Nepal Today

Wednesday, July 24, 2013

gyanendra



SUSHIL KOIRALA SAYS FORMER KING HAS RIGHT OF
CITIZEN TO CONDUCT VISITS
Kathmandu, 25 July: NC President Sushil Koirala Wednesday said
former King Gyanendra has a right like any citizen to conduct visits..
The comment came one day after Maoist leader and former
Prime Minister Babhuran Bhattaraau Tuesday called for the arrest of the
former for :’politicking’ while distributing relief to flood and landslide
of three far-West dustricts
“Gyanendra now is an ordinary citizen like us. He’s a citizen. He has a
right to conduct visits like any of us.
“This is nothing new—the activity or otherwise of a person,
” the NC chief told Gorkhapatra.
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CHAIRMAN REGMI SAYS HE WON’T RESIGN AS CHIEF JUSTICE 
Kathmandu, 25 July: Citing constitutional provisions, Chairman of Interim Election Government Khil Raj Regmi has told the Supreme Court that he will not resign from the post of chief justice, Pranab Kharel writes in The Kathmandu Post..
Furnishing a written reply to the court on July 18, Regmi argued that the presidential order to remove constitutional difficulties made new provisions in the constitution, which states that the government would be headed by a sitting chief justice. “If I resign from the post of chief justice, I will no longer remain as the Cabinet chairman, which in turn could lead to new constitutional complexities,” read the reply.
Regmi also clarified that the executive role he took up will not hamper the principle of separation of power as the constitution envisages defined roles for all the state organs. The chief justice, until discharging the duty of the executive, will remain completely dissociated from judicial tasks, which will ensure judicial independence, he said. Regmi also argued that petitioner Bharat Jungum has failed to clarify how he had violated the code of conduct meant for judges.
Chairman Regmi also cites international experiences of Greece, Canada and Ghana, among others, arguing that sitting chief justices have assumed executive roles. The apex court last month had asked Regmi to explain why he was holding the dual positions as head of the executive and the judiciary.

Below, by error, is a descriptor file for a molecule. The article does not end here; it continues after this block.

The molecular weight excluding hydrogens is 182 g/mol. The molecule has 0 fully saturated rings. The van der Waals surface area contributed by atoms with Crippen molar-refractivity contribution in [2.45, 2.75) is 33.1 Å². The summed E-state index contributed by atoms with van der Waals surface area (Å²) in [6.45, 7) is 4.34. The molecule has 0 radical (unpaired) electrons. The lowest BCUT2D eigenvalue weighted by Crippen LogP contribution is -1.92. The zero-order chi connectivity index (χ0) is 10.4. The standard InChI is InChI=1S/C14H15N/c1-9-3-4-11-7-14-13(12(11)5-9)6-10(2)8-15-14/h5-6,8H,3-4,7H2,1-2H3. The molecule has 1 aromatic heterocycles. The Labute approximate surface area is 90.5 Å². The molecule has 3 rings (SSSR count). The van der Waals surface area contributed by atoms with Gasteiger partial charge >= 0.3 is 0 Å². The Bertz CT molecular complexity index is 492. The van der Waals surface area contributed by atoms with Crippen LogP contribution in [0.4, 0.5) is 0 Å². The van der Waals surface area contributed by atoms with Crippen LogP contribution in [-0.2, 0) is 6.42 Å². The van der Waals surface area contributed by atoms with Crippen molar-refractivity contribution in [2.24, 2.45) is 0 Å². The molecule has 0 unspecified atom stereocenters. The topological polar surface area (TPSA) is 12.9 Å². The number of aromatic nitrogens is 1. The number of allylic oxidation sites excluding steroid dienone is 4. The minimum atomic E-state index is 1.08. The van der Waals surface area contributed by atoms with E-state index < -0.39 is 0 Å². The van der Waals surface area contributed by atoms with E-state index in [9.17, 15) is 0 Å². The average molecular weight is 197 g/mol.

The SC bench was responding to a petition filed by Jungum, demanding Regmi’s resignation as the chief justice. Jungum had moved the court on May 27, arguing that Regmi holding the two positions is against the principle of separation of powers.
Jungum argued that Regmi, who is also the chief justice, did not even consider the fact before taking up the executive post that a petition challenging his possible appointment remains sub judice. He took the oath of office the same day a hearing was scheduled.
However, on March 18, an apex court ruling ordered that Regmi be known only as the chairman of the Interim Election Government as long as he remains at the government helm.
Jungum maintained that Regmi failed to keep his own word as a statement published by the court administration on his behalf on February 25 clarified that they would take into consideration the ‘judicial decision’ before they take any step.
He also stated that Regmi failed to uphold the constitutional provision. As per Article 106 (1) of the Interim Constitution, a chief justice or justice of the apex court cannot be engaged or deputed to any other assignment except that of a judge. Towards this, Regmi argued that there is no constitutional hurdle following the removal of constitutional difficulties and that Article 106 (1) cannot be evoked.
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EC AWAITING ICAO REPORT TO DETERMINE AIR SAFETY OVER NEPAL SKIES
Kathmandu, 25 July: The European Commission (EC) will wait for the
results of an audit by the International Civil Aviation Organization (ICAO)